The words Krupp and Cullinan refer to two of the world’s most valuable and popular diamonds. Have you ever wondered what these gemstones have in common besides their popularity and value? These are Type IIa diamonds, meaning stones without any measurable boron or nitrogen impurities. Therefore, these are chemically pure diamonds.
Through a study, the GIA’s research scientist Evan M. Smith and those who work with him at the organization have found that almost every Type IIa diamond is formed in the Earth’s lower mantle. Therefore, the GIA grading institute’s research scientist calls these super-deep diamonds. As for him, they are not formed in an identical way to other diamonds. These emerge only from an Earth area that is fourfold deeper as compared to the other stones. Nevertheless, these diamonds were discovered in many parts of the globe, including North America and Africa.
In a research paper, the GIA’s Wuyi Wang, Smith and some other authors described the natural development location of the stones as ‘a diamond factory’. Oddly enough, most diamonds produced in factories are Type-IIa stones as well. The study offers evidence that subducted sea rocks, which interact with saltwater, supply raw materials to the so-called diamond factory. For your information, subduction is a process in which tectonic plates fall to the Earth’s mantle.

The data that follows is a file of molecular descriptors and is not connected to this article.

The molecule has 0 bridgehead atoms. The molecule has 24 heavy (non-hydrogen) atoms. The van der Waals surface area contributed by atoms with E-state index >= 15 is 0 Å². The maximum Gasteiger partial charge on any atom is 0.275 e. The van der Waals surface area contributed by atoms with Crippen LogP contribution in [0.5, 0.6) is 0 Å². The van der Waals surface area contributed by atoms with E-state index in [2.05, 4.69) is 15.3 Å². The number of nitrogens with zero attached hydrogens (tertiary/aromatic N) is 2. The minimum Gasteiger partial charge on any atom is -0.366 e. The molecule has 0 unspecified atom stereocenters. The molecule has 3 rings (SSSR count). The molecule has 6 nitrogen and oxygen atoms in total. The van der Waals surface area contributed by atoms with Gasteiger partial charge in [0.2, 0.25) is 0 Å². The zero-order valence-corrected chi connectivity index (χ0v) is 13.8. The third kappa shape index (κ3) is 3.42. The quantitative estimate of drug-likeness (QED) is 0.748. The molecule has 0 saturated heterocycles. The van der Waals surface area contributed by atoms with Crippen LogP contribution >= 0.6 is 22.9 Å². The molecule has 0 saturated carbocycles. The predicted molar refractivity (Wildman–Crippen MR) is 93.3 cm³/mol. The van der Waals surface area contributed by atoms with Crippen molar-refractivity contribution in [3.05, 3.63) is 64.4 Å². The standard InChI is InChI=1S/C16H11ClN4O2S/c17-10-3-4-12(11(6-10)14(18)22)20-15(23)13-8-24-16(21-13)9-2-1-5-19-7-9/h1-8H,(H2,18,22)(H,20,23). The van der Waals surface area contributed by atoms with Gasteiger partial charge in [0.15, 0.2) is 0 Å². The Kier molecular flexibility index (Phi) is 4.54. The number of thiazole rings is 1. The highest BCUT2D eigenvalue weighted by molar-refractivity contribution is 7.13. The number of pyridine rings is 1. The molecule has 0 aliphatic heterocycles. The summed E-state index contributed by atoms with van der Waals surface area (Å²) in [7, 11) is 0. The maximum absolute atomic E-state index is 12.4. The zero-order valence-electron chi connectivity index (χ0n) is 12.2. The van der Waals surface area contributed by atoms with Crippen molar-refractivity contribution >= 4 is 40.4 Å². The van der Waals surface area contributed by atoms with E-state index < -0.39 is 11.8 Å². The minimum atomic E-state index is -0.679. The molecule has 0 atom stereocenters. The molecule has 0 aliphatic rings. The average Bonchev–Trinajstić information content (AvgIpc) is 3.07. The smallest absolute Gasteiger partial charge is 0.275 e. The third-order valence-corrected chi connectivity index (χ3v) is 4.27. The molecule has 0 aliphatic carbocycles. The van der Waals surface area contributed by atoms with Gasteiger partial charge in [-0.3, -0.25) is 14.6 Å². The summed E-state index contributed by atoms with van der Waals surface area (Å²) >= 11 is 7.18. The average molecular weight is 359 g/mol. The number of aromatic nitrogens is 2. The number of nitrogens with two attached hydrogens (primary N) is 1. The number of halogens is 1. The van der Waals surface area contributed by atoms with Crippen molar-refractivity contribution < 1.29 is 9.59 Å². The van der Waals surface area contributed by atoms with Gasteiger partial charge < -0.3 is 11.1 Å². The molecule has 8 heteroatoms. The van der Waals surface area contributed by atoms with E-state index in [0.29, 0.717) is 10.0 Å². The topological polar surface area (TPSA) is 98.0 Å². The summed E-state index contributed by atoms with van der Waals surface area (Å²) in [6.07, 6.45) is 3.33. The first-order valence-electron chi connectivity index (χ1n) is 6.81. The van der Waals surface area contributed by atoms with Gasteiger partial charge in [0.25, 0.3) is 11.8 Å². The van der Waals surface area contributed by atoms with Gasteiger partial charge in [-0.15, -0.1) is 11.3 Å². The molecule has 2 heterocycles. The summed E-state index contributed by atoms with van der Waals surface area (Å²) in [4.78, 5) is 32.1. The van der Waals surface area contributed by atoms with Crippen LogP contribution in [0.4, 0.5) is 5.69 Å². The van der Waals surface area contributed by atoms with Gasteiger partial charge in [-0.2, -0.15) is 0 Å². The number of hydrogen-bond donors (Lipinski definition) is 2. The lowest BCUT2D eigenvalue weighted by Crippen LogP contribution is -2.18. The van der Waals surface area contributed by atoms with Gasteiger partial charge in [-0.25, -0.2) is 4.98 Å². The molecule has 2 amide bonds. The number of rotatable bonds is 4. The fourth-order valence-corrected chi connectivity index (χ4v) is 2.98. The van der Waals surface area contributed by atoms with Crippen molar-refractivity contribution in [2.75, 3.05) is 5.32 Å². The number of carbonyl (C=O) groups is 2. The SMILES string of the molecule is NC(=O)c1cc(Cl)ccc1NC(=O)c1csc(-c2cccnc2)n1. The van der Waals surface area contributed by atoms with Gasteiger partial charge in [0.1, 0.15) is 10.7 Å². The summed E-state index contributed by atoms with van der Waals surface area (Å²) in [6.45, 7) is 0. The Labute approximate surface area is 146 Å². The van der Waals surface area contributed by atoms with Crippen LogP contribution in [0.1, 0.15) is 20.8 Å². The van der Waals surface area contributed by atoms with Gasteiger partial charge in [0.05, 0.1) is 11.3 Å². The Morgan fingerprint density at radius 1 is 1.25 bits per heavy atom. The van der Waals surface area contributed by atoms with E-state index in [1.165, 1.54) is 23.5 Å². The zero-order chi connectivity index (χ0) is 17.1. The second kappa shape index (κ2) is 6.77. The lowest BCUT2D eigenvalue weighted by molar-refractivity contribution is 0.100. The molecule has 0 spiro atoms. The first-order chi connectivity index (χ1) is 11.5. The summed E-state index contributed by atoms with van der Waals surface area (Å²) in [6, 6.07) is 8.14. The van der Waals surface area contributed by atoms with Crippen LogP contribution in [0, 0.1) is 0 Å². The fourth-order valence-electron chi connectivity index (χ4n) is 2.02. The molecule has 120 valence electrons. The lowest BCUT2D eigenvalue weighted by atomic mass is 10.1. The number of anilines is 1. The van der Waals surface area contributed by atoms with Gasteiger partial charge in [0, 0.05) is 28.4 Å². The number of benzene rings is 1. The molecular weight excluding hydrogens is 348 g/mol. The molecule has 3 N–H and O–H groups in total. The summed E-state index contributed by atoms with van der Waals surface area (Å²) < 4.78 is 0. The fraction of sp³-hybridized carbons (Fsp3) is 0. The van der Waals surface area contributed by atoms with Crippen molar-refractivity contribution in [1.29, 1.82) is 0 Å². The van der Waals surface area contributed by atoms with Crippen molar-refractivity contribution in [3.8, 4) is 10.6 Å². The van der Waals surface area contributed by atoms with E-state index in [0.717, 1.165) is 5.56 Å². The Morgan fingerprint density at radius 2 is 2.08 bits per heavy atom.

As for Smith, the raw material source represents how any minerals, rocks, and other elements are carried down from the planet’s surface to its interior. That mechanism of combining things into the inside part of the Earth matters for humans’ understanding of many different large-scale phenomena, like the development of volcanoes, oceans, atmosphere and continents.
Smith has long been studying the diamonds, so his work may be slightly harder to comprehend than the general industry-centered work at the institute. Smith has discovered that unique inclusions are visible in the stones with isotopes of iron that offer hints to the events way below the Earth’s surface. The employment position at his GIA diamond grading institute allows Smith to examine an array of diamonds.
He reckons that his work possibly has practical uses, including forming ways of locating more economical mines. It is also likely to improve the mystique of the gemstones; after all, not many objects emerge from the so-called ‘super-deep’ area.
Nobody has been to the inner core of the planet, except in films and books. Smith views the diamond inclusions as a potential window into some hidden universe that human beings do not know much about.